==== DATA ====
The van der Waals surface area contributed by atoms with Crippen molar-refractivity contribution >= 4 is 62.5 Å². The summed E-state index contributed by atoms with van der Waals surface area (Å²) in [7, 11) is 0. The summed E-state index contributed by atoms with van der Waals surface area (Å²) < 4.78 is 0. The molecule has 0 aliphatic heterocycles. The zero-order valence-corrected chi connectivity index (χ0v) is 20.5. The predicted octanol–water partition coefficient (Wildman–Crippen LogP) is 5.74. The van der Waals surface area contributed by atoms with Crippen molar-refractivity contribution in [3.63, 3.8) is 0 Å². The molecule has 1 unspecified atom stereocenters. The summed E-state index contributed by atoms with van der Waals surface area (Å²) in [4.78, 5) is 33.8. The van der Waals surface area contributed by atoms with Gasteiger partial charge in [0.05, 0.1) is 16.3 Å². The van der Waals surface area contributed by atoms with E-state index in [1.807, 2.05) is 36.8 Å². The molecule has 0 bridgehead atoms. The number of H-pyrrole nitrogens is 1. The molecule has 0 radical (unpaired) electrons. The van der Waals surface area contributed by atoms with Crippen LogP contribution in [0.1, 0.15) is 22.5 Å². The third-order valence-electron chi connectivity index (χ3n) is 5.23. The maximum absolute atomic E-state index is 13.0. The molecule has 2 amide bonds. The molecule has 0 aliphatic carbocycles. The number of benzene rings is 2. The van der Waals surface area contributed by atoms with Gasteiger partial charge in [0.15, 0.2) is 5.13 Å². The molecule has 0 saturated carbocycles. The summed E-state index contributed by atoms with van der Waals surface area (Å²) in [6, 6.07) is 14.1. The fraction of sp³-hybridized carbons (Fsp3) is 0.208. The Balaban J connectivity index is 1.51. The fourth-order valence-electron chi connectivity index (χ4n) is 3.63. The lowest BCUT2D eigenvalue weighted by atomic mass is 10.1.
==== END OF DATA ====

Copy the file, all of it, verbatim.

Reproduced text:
The van der Waals surface area contributed by atoms with Crippen molar-refractivity contribution >= 4 is 62.5 Å². The summed E-state index contributed by atoms with van der Waals surface area (Å²) in [7, 11) is 0. The summed E-state index contributed by atoms with van der Waals surface area (Å²) < 4.78 is 0. The molecule has 0 aliphatic heterocycles. The zero-order valence-corrected chi connectivity index (χ0v) is 20.5. The predicted octanol–water partition coefficient (Wildman–Crippen LogP) is 5.74. The van der Waals surface area contributed by atoms with Crippen molar-refractivity contribution in [3.63, 3.8) is 0 Å². The molecule has 1 unspecified atom stereocenters. The summed E-state index contributed by atoms with van der Waals surface area (Å²) in [4.78, 5) is 33.8. The van der Waals surface area contributed by atoms with Gasteiger partial charge in [0.05, 0.1) is 16.3 Å². The van der Waals surface area contributed by atoms with E-state index in [1.807, 2.05) is 36.8 Å². The molecule has 0 bridgehead atoms. The number of H-pyrrole nitrogens is 1. The molecule has 0 radical (unpaired) electrons. The van der Waals surface area contributed by atoms with Crippen LogP contribution in [0.1, 0.15) is 22.5 Å². The third-order valence-electron chi connectivity index (χ3n) is 5.23. The maximum absolute atomic E-state index is 13.0. The molecule has 2 amide bonds. The molecule has 0 aliphatic carbocycles. The number of benzene rings is 2. The van der Waals surface area contributed by atoms with Gasteiger partial charge in [0.15, 0.2) is 5.13 Å². The molecule has 0 saturated carbocycles. The summed E-state index contributed by atoms with van der Waals surface area (Å²) in [6, 6.07) is 14.1. The fraction of sp³-hybridized carbons (Fsp3) is 0.208. The Balaban J connectivity index is 1.51. The fourth-order valence-electron chi connectivity index (χ4n) is 3.63. The lowest BCUT2D eigenvalue weighted by atomic mass is 10.1.